It is an all too common story. A working mother returns to work after their first or second child only to find that their role has changed or narrowed. Job satisfaction starts to plummet. Talent and skills start going to waste. Boredom and dissatisfaction kicks in.
This was my return to work story. But is also the return to work story of so many other mothers that I speak with in our community. Too many talents going to waste. Too much potential being unrealised.
If this is how you feel about your work, then you do yourself and injustice by staying in that situation for too long. I know I am a much more happy and balanced mother when I feel good about the work that I am doing. But with a small family to manage, making a big change to your work can feel overwhelming, if not impossible.
When needing to make a change in your career, author and creator of Google’s Career Program Jenny Blake encourages you to try some small experiments first. Jenny advises her clients to do this because it reduces the risks associated with taking a new path, and reduces the chance of failure. But I also like this approach because it can reduce the overwhelm that we feel about trying new things and trying to figure out our next steps. As working mothers, the more we can do to reduce our overwhelm, the better!
Without having read Jenny Blake’s wonderful book Pivot, I had already tried this myself. My experiment was to start writing my own blog about sustainable fashion. In the process I illuminated my passion for writing, and reconnected with my desire to write for magazines (a goal which have now achieved). I developed clarity around my expertise as a specialist in social change, and a grew my leadership skills to the point where I was able to take big leaps into self-employment and social entrepreneurship. A seemingly small personal project (my experiment) was a huge catalyst in my leadership journey.
Now your leadership experiments will be as unique as you are. You might undertake them at work, with a professional network, in your community, or as a personal project. You could start a book group, join an activist group, become a board member at school, ask for new responsibilities at work, or start a creative course.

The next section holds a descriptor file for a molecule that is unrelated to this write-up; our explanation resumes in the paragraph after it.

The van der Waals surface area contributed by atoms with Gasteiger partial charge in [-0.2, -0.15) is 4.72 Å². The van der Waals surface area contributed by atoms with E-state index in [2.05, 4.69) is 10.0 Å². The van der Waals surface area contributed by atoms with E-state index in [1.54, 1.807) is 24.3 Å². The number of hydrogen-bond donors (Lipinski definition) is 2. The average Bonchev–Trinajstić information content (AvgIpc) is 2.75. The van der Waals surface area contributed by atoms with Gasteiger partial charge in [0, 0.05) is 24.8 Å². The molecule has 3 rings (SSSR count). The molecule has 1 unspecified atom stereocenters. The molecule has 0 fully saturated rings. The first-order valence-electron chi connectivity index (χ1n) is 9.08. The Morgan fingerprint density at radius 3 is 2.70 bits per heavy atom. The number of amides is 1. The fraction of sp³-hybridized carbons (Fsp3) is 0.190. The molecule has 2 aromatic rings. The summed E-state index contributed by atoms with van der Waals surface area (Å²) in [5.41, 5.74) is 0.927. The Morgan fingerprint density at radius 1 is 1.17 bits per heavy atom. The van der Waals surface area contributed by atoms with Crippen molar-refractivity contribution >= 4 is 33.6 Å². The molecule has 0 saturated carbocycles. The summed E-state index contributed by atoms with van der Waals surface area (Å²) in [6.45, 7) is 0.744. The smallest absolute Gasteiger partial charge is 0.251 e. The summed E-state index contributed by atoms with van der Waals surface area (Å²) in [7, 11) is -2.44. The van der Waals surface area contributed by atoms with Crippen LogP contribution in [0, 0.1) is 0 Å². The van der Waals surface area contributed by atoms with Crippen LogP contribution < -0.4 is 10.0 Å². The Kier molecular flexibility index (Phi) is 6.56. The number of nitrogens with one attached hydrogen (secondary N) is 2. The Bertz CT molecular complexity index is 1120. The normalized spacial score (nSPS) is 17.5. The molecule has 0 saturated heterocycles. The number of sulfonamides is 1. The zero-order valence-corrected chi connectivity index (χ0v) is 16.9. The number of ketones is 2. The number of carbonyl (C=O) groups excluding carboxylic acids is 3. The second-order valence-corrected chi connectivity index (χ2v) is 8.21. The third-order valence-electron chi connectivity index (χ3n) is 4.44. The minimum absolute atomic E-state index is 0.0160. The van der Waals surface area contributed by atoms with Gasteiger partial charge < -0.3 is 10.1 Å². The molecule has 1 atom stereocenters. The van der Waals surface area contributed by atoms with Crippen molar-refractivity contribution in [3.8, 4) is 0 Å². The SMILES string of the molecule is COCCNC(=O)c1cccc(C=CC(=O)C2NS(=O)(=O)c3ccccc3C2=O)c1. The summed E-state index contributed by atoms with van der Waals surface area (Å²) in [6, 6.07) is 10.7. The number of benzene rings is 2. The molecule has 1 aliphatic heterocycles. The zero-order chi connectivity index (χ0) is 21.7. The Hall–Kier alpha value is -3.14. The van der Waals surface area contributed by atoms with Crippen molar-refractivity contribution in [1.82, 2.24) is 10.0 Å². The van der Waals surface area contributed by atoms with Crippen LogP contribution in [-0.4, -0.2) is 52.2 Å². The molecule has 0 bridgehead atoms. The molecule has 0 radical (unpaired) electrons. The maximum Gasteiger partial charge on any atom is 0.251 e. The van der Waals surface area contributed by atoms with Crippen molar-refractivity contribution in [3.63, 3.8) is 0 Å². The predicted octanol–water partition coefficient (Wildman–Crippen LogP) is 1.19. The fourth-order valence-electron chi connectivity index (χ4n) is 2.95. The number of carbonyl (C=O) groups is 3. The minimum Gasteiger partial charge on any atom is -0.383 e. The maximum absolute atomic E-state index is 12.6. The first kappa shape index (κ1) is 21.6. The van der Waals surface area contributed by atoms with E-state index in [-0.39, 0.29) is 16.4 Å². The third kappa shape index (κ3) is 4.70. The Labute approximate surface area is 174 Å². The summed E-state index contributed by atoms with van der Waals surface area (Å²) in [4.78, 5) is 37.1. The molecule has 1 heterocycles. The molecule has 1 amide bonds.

If you are stagnating at work, you need to find a way to explore your potential again. But change won’t happen by doing the same thing you are doing now. You need to try something new, no matter how small. You never know where your experiment might lead you.
How will you experiment on your leadership journey? Leave your thoughts in the comments at the end of this article to join the conversation.
Explore this topic further:
- For comprehensive guide to making your career change, Jenny Blake’s Pivot is an excellent resource
- If you want to map out all of your interests, and explore how these might fit together as your career evolves, Body of Work: Finding the thread that ties your story together by Pamela Slim is a useful guide
- If you are feeling stuck and would benefit from structured support and mentoring to help you find your way back to meaningful work, our Leadership Fundamental Coaching Program is now enrolling for the September-November 2017 program. By the end of the program you will have identified your strengths, skills and interests and leave with a plan for the leadership experiments you can pursue to make the next leap in your leadership journey